I'm not complacent but I know that they would have to have woken half the neighbourhood to have done all of those things to get away.

A determined thief will, of course, try anything, so I will certainly start locking the seat belt around the door as suggested when I'm on site.

Banjo :lol:
 

·
Premium Member
Joined
·
5,753 Posts
I met a couple who have been burgled three times parking in filling stations in France (I assume they've learnt their lesson now?)

Anyway, when they secured the doors with the seat belt the thief simply cut the belt. However, it wasn't fruitless because it was the sound of the belt retracting that woke them and scared the thief off.

Barricading doors is all very well, but think about how you're going to get out in a fire!

In a A-class with pull-down front bed, perhaps leaving it down at night would give them a surprise when they open the cab door?
 

·
Premium Member
Joined
·
13,217 Posts
Re. Cab security.
We have a welded link chain with padlock which use to fasten the cab doors together.

Being longer gave us an additional worry when we bought this van.
As mentioned elsewhere, we have the VanBitz system fitted which allows the perimeter alarms to be set when sleeping in the van turning off the internal 'radar'.
Our van is 7.25m long and sleeping on the 2 long seats at the rear of the van makes our heads about 6m from the cab windows. We'd heard of vans being broken into at night by using one of the air operated punches to break a side window and allow access. Apparently the noise isn't excessive and we thought we might sleep through it.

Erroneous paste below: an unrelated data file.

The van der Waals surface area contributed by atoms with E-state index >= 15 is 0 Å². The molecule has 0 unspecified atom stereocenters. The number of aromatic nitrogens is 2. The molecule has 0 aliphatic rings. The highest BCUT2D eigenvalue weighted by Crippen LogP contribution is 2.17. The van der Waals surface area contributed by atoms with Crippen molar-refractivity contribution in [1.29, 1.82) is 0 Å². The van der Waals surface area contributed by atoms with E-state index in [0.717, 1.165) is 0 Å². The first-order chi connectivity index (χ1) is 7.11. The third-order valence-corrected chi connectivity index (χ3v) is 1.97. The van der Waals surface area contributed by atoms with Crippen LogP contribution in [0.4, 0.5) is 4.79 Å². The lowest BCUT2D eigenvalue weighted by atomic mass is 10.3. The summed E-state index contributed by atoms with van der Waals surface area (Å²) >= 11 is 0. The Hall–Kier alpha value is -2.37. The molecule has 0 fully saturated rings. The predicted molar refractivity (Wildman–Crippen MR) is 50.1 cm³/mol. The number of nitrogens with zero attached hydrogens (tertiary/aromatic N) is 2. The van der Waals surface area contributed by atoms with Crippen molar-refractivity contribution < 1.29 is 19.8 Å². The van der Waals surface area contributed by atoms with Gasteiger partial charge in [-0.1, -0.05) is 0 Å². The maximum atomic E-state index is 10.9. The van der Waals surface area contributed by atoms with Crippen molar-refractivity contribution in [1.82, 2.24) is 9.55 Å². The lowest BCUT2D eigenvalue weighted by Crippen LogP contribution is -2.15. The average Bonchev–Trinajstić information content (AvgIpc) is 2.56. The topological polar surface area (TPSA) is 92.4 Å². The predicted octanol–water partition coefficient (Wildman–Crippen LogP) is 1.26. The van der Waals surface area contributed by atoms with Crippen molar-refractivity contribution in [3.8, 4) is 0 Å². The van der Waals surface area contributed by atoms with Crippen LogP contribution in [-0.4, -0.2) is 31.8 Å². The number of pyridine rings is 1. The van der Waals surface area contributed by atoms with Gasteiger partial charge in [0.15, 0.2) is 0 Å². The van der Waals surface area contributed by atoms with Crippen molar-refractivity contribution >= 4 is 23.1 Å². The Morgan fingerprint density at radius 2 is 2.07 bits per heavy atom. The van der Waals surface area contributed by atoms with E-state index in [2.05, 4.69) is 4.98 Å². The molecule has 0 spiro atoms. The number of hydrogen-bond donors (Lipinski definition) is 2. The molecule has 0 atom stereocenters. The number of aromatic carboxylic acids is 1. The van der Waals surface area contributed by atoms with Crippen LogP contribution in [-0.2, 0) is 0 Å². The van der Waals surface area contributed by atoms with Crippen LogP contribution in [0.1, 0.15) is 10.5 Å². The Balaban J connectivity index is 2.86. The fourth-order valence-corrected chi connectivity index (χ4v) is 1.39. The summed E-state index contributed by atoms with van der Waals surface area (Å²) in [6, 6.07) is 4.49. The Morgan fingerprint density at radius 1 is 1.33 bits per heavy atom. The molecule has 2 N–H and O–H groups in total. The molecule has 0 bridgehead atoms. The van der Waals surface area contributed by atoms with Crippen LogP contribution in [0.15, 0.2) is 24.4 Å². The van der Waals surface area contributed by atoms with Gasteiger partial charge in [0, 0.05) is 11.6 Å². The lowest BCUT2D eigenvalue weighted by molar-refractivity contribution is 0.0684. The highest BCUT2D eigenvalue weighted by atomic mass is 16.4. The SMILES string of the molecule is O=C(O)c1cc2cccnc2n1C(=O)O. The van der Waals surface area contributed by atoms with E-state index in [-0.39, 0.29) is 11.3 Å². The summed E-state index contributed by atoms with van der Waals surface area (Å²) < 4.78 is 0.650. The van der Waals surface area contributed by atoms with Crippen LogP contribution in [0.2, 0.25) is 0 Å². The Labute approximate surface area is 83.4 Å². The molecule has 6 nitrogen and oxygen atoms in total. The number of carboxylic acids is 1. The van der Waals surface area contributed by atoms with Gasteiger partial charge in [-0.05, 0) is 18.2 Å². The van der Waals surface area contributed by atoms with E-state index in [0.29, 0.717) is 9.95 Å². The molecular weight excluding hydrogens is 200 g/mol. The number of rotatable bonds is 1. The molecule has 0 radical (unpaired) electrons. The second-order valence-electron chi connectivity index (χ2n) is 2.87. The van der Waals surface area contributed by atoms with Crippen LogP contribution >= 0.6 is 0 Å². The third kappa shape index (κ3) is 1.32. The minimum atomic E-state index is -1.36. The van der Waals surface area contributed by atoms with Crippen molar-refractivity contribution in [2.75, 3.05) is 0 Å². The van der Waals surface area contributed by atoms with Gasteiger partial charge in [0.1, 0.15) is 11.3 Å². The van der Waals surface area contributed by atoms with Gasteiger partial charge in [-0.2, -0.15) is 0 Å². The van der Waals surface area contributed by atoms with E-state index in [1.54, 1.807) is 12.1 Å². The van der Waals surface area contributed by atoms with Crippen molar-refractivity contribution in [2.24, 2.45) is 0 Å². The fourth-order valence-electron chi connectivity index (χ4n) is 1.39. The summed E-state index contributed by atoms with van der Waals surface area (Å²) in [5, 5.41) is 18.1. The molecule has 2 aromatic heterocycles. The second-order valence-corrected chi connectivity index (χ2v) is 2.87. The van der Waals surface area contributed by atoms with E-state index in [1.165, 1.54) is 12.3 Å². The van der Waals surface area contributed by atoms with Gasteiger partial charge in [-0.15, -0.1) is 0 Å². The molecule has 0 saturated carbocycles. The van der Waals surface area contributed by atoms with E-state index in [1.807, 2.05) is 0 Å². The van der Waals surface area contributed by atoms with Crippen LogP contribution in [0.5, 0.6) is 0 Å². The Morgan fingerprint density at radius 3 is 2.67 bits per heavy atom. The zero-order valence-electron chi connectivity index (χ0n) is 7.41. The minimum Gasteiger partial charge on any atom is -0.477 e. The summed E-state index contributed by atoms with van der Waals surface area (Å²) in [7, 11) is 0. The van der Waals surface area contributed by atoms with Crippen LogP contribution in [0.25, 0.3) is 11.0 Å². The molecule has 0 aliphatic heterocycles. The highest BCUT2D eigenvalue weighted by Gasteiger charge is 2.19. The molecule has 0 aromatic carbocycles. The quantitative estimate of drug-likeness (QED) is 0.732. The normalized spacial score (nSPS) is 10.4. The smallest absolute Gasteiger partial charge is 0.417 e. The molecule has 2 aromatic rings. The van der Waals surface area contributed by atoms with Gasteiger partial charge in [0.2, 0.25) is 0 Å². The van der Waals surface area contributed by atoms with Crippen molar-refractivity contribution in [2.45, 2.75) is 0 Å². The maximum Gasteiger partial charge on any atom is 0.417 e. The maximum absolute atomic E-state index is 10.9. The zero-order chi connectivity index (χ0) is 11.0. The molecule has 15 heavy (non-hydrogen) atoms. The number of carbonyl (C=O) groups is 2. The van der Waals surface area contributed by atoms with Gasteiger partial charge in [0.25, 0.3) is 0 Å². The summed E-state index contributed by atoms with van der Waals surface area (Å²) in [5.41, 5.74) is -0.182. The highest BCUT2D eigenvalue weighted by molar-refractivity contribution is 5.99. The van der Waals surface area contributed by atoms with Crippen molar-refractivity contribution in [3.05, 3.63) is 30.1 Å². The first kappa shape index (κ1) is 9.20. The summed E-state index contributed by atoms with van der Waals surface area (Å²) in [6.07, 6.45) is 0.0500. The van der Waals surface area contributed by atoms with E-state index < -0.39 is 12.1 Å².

We had a discussion with VanBitz and for us they have fitted a second and very short range detector in the cab which we can choose to have switched on or off. When we go into sleep mode this detector is still active and covering the cab area only.

What surprised us was that VanBitz said this was the first time anyone had thought of and mentioned this to them.
 

·
Registered
Joined
·
247 Posts
We've got an alarm on our 'van (Trebe) but concerned during day when at work. Thought those posts look good - Sentinel? - that you cement the base into the ground and lock the post into. Our van is wedged in a corner so forward is the only way you could drive. Anyone tried them?
 

·
Registered
Joined
·
29 Posts
Yes very simple to fit, just need to drill four holes. Any problems and the guy at greenstreet is very helpful. They do recommend a dealer fits it if your m/h is still under it wateringress warranty, for obvoius reasons.
definately recommend it.
 
1 - 20 of 22 Posts
This is an older thread, you may not receive a response, and could be reviving an old thread. Please consider creating a new thread.
Top